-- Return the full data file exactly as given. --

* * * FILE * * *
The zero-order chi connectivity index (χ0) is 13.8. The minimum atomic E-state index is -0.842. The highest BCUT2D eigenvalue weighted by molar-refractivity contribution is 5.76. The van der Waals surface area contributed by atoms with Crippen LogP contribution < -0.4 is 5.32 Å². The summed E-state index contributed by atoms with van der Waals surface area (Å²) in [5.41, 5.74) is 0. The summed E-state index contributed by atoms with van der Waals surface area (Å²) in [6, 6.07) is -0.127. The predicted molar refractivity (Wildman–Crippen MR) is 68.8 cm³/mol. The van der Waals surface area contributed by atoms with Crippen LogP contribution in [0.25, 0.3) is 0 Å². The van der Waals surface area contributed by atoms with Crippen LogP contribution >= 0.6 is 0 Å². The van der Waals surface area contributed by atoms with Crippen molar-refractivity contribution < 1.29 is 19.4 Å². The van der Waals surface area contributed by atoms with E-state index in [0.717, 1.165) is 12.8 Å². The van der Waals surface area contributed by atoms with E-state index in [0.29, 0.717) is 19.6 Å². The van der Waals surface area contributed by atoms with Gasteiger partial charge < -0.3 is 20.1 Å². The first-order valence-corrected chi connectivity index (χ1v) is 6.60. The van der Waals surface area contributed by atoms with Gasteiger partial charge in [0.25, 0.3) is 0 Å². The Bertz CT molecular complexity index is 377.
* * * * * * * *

The zero-order chi connectivity index (χ0) is 13.8. The minimum atomic E-state index is -0.842. The highest BCUT2D eigenvalue weighted by molar-refractivity contribution is 5.76. The van der Waals surface area contributed by atoms with Crippen LogP contribution < -0.4 is 5.32 Å². The summed E-state index contributed by atoms with van der Waals surface area (Å²) in [5.41, 5.74) is 0. The summed E-state index contributed by atoms with van der Waals surface area (Å²) in [6, 6.07) is -0.127. The predicted molar refractivity (Wildman–Crippen MR) is 68.8 cm³/mol. The van der Waals surface area contributed by atoms with Crippen LogP contribution in [0.25, 0.3) is 0 Å². The van der Waals surface area contributed by atoms with Crippen LogP contribution >= 0.6 is 0 Å². The van der Waals surface area contributed by atoms with Crippen molar-refractivity contribution < 1.29 is 19.4 Å². The van der Waals surface area contributed by atoms with E-state index in [0.717, 1.165) is 12.8 Å². The van der Waals surface area contributed by atoms with E-state index in [0.29, 0.717) is 19.6 Å². The van der Waals surface area contributed by atoms with Gasteiger partial charge < -0.3 is 20.1 Å². The first-order valence-corrected chi connectivity index (χ1v) is 6.60. The van der Waals surface area contributed by atoms with Gasteiger partial charge in [0.25, 0.3) is 0 Å². The Bertz CT molecular complexity index is 377.